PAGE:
¼ cup olive oil
¼ cup pecorino cheese (or parmesan), shaved
parsley, chopped coarsely (optional)
zest of 1 lemon (optional)
salt and pepper, to taste.


1. Peel all of the root vegetables and cut into thick pieces. Place them in a large mixing bowl and toss with olive oil, salt and pepper.

2. Spread the vegetables out on a baking sheet (or multiple baking sheets if needed) and bake until they are tender, about 25–30 minutes.

3. Cook under the broiler for 3–5 minutes, until crispy on top (keep your eye on this, because you don’t want them to burn).

4. Transfer a third of the vegetables to a serving bowl and top with some of the cheese, parsley, and lemon zest. Repeat until all of the ingredients have been added to the serving bowl.

This can be served as is or with couscous if you want to make it an entree.

fundevogel's avatar

I love beets! And I get beeturia which amuses me to no end.

Roasted Balsamic Beets
from Elena’s Pantry


3–4 large beets
1 tablespoon balsamic vinegar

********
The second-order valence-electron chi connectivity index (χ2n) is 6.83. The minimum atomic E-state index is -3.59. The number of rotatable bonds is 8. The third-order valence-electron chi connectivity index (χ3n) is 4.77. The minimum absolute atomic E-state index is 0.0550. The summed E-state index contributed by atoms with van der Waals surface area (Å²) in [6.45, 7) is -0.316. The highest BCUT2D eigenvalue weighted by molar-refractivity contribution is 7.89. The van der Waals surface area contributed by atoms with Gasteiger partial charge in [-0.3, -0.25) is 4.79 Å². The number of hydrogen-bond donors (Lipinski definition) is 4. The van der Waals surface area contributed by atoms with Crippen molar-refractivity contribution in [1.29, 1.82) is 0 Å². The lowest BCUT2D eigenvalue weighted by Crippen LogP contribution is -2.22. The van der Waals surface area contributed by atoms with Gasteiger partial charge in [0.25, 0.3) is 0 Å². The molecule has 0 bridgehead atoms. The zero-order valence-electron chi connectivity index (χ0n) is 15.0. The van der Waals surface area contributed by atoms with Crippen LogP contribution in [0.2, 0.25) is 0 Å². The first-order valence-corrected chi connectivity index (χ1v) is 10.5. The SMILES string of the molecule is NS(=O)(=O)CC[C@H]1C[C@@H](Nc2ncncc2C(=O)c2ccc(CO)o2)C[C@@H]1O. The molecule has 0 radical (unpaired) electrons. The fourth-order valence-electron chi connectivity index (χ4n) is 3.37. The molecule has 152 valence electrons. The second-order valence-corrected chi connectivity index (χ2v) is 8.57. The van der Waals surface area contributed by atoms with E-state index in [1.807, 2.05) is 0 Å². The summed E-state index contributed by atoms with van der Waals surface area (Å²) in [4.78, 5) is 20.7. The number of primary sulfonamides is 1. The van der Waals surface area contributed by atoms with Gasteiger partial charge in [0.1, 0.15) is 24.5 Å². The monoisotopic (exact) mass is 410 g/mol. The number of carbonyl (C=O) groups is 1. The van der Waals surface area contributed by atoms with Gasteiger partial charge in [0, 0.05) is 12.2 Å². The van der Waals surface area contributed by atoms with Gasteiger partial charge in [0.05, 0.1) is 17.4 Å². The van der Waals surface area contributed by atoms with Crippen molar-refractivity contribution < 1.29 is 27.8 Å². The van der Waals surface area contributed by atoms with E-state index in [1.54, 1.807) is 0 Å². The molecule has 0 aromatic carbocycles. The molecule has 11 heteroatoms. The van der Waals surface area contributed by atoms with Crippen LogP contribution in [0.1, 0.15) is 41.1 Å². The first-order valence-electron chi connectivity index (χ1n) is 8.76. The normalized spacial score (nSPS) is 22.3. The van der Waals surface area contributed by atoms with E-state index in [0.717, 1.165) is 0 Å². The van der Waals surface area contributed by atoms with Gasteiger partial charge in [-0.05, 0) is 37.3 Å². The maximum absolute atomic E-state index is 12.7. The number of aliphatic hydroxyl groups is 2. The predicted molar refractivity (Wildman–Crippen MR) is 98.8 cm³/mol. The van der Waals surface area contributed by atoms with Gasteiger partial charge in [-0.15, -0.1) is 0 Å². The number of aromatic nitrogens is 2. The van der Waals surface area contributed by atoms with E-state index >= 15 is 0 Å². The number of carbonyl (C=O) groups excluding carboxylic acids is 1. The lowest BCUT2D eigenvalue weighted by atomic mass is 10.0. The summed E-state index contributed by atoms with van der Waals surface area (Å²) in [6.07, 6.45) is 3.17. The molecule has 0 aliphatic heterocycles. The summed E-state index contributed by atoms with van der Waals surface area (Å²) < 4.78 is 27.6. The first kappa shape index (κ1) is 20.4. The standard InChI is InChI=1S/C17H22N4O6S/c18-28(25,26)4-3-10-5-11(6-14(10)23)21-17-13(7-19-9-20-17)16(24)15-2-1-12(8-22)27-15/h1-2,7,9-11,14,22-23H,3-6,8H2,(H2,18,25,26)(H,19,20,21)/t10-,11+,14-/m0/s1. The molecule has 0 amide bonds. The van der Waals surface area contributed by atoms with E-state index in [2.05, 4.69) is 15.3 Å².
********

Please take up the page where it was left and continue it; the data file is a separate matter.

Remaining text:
2 tablespoons olive oil
½ teaspoon celti sea salt


1. Wash beets, scrubbing well to remove any dirt .

2. Cut beets into 4 to 6 wedges.

3. Place beets in a 3-quart pyrex baking dish .

4. Drizzle vinegar, oil and salt on top of beets.

5. Cook at 375 for one hour (covered), then 15 minutes (uncovered), until almost fork tender.

ETpro's avatar

I don’t know of any edible vegetables I don’t like. But setting aside the complex recipes, simple ones that are favorites include
Red or white chard
Beet greens
Beets (plain if real sweet, pickled if not)
Asparagus (cook till just tender enough to bite into easily)
Potatoes; purple, Yukon Gold, new potatoes or sweet.potatoes

My wife just whipped up a medley of snow-peas, small carrot spears and diced onion in a sweet-lemon sauce. Cooked to just getting tender. Superb.